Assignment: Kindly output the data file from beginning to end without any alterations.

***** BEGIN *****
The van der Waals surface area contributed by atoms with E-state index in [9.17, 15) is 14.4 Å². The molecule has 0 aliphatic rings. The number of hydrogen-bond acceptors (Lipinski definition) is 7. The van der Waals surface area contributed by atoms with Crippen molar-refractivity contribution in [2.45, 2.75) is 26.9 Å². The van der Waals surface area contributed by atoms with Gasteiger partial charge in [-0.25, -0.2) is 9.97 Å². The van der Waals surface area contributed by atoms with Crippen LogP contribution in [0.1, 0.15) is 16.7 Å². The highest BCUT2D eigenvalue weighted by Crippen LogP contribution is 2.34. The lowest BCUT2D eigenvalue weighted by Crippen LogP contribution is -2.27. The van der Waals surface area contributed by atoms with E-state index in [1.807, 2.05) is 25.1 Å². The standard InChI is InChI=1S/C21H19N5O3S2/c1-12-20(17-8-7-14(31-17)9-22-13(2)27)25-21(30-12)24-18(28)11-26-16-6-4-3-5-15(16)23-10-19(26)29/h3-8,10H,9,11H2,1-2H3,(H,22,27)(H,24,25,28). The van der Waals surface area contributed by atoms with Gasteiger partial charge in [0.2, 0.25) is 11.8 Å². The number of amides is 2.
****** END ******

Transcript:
The van der Waals surface area contributed by atoms with E-state index in [9.17, 15) is 14.4 Å². The molecule has 0 aliphatic rings. The number of hydrogen-bond acceptors (Lipinski definition) is 7. The van der Waals surface area contributed by atoms with Crippen molar-refractivity contribution in [2.45, 2.75) is 26.9 Å². The van der Waals surface area contributed by atoms with Gasteiger partial charge in [-0.25, -0.2) is 9.97 Å². The van der Waals surface area contributed by atoms with Crippen LogP contribution in [0.1, 0.15) is 16.7 Å². The highest BCUT2D eigenvalue weighted by Crippen LogP contribution is 2.34. The lowest BCUT2D eigenvalue weighted by Crippen LogP contribution is -2.27. The van der Waals surface area contributed by atoms with E-state index in [1.807, 2.05) is 25.1 Å². The standard InChI is InChI=1S/C21H19N5O3S2/c1-12-20(17-8-7-14(31-17)9-22-13(2)27)25-21(30-12)24-18(28)11-26-16-6-4-3-5-15(16)23-10-19(26)29/h3-8,10H,9,11H2,1-2H3,(H,22,27)(H,24,25,28). The van der Waals surface area contributed by atoms with Gasteiger partial charge in [0.2, 0.25) is 11.8 Å². The number of amides is 2.